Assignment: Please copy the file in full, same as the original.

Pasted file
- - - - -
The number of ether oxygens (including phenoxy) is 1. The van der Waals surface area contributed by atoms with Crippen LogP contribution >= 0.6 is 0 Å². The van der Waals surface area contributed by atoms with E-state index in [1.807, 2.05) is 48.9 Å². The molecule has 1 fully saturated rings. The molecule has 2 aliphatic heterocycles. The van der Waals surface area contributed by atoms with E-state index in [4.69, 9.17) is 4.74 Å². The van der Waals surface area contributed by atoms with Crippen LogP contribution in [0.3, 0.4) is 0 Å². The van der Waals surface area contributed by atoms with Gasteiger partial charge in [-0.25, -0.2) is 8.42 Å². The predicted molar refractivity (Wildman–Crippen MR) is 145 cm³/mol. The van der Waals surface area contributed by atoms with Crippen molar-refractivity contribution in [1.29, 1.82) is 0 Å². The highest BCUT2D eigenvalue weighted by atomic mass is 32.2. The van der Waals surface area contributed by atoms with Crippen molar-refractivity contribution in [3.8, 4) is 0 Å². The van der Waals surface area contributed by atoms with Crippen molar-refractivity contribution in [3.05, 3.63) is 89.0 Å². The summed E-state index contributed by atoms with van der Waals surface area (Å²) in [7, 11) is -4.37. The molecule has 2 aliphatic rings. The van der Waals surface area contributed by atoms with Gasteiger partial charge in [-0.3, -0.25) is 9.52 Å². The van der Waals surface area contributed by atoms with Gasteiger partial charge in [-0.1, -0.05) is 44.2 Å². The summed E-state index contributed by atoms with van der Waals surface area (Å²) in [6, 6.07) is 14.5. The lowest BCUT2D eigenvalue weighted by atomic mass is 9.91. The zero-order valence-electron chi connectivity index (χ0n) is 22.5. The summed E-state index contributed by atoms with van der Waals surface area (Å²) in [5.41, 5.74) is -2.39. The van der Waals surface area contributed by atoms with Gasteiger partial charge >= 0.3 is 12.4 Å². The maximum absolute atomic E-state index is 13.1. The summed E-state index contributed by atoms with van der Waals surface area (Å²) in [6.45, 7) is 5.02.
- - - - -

The number of ether oxygens (including phenoxy) is 1. The van der Waals surface area contributed by atoms with Crippen LogP contribution >= 0.6 is 0 Å². The van der Waals surface area contributed by atoms with E-state index in [1.807, 2.05) is 48.9 Å². The molecule has 1 fully saturated rings. The molecule has 2 aliphatic heterocycles. The van der Waals surface area contributed by atoms with E-state index in [4.69, 9.17) is 4.74 Å². The van der Waals surface area contributed by atoms with Crippen LogP contribution in [0.3, 0.4) is 0 Å². The van der Waals surface area contributed by atoms with Gasteiger partial charge in [-0.25, -0.2) is 8.42 Å². The predicted molar refractivity (Wildman–Crippen MR) is 145 cm³/mol. The van der Waals surface area contributed by atoms with Crippen molar-refractivity contribution in [1.29, 1.82) is 0 Å². The highest BCUT2D eigenvalue weighted by atomic mass is 32.2. The van der Waals surface area contributed by atoms with Crippen molar-refractivity contribution in [3.8, 4) is 0 Å². The van der Waals surface area contributed by atoms with Crippen molar-refractivity contribution in [3.05, 3.63) is 89.0 Å². The summed E-state index contributed by atoms with van der Waals surface area (Å²) in [7, 11) is -4.37. The molecule has 2 aliphatic rings. The van der Waals surface area contributed by atoms with Gasteiger partial charge in [-0.3, -0.25) is 9.52 Å². The van der Waals surface area contributed by atoms with Gasteiger partial charge in [-0.1, -0.05) is 44.2 Å². The summed E-state index contributed by atoms with van der Waals surface area (Å²) in [6, 6.07) is 14.5. The lowest BCUT2D eigenvalue weighted by atomic mass is 9.91. The zero-order valence-electron chi connectivity index (χ0n) is 22.5. The summed E-state index contributed by atoms with van der Waals surface area (Å²) in [5.41, 5.74) is -2.39. The van der Waals surface area contributed by atoms with Gasteiger partial charge >= 0.3 is 12.4 Å². The maximum absolute atomic E-state index is 13.1. The summed E-state index contributed by atoms with van der Waals surface area (Å²) in [6.45, 7) is 5.02.